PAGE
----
How to Think Like Your Client?

With angel investors and banks stretching their arms and inviting budding entrepreneurs for trying their hands at entrepreneurship, every other individual is keen on labeling himself as an entrepreneur irrespective of experience and knowledge on client’s pulse, obviously for the reasons known to everyone. However, how many succeed would not depend on luck as a section of people strongly cast their vote on this absurd topic. Then what else transforms an individual into a true entrepreneur? It’s his strong understanding of a client’s requirement and his thought process. Once you master it, then there’s nothing in the world that shall stop you from spreading the wings across the globe. And that’s the time when an individual becomes an institution and his ideas become the morals of the business.

Read on to know more about how to think like your client.

Respect the Time: Who wouldn’t love to schedule a call with the prospective client and drop by at his office with tons of presentations? Unless you have a solid plan to a client’s pain point or have top-notch services to offer, it’s better not to disturb your existing client or a potential one. For just like yourself, your client’s time is valuable and it’s pertinent to respect the client’s time and calendar. Blocking your client’s calendar just to explain directionless and unfocussed ideas would close the doors with that client forever.  So, ensure that your meetings are always informative, and beneficial to the client.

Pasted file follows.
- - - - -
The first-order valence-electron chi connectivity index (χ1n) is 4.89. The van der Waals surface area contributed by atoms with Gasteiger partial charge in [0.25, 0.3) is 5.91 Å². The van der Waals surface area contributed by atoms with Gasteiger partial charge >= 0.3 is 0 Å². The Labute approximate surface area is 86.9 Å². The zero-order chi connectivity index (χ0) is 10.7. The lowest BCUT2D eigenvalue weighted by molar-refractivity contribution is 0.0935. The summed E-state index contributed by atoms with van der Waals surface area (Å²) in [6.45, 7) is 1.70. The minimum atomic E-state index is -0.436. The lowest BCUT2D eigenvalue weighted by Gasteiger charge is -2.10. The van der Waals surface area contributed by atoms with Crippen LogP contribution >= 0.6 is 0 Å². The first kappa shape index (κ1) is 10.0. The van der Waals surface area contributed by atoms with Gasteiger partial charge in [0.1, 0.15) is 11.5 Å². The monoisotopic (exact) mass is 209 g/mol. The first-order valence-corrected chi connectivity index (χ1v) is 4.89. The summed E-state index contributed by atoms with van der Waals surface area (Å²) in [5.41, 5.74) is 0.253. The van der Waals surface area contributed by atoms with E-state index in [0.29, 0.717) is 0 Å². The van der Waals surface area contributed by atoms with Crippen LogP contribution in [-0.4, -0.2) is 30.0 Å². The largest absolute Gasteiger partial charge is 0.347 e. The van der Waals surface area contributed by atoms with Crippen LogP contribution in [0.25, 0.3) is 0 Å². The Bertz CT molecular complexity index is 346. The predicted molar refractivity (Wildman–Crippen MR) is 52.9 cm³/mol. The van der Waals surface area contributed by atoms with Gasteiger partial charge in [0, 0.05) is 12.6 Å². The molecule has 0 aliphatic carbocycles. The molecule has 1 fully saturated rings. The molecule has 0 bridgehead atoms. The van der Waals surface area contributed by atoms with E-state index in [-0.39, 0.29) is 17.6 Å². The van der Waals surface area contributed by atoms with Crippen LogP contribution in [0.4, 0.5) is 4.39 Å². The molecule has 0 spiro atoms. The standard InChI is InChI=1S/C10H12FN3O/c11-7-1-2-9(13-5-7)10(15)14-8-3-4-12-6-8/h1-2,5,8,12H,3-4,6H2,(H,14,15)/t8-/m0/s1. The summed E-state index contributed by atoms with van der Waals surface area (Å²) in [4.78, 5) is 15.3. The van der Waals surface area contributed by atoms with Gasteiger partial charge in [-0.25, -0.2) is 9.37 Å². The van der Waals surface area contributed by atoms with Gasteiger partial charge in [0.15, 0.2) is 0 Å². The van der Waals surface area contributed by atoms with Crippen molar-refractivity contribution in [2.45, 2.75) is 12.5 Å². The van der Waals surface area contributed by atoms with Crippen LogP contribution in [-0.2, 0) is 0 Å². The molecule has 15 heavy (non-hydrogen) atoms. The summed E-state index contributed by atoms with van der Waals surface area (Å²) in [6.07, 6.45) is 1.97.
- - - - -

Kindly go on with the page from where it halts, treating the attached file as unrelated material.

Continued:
Never Ending Proposal Letters: Do you know that an average American, a native English speaker, read around 300 words per minute. Shooting a proposal letter that would consume an hour of your client is worth it? Can it win the projects?  Maybe yes but there’s always a risk factor associated with lengthy proposal letters.  Several experts opined that a good proposal letter shouldn’t go beyond 4 pages or 2500 words. Condense it and make it crisper.

Be Specific About Deadlines: Be practical and objective when it comes to deadlines for the projects. If a task takes more time that the proposed time by the client, it’s always better to straight away tell the clear timeline as it would not be odd but even frustrating for the client if you can’t meet the deadline. Although you might impress the client upfront by accepting the timeline, at the end of the day, you might lose a potential client.

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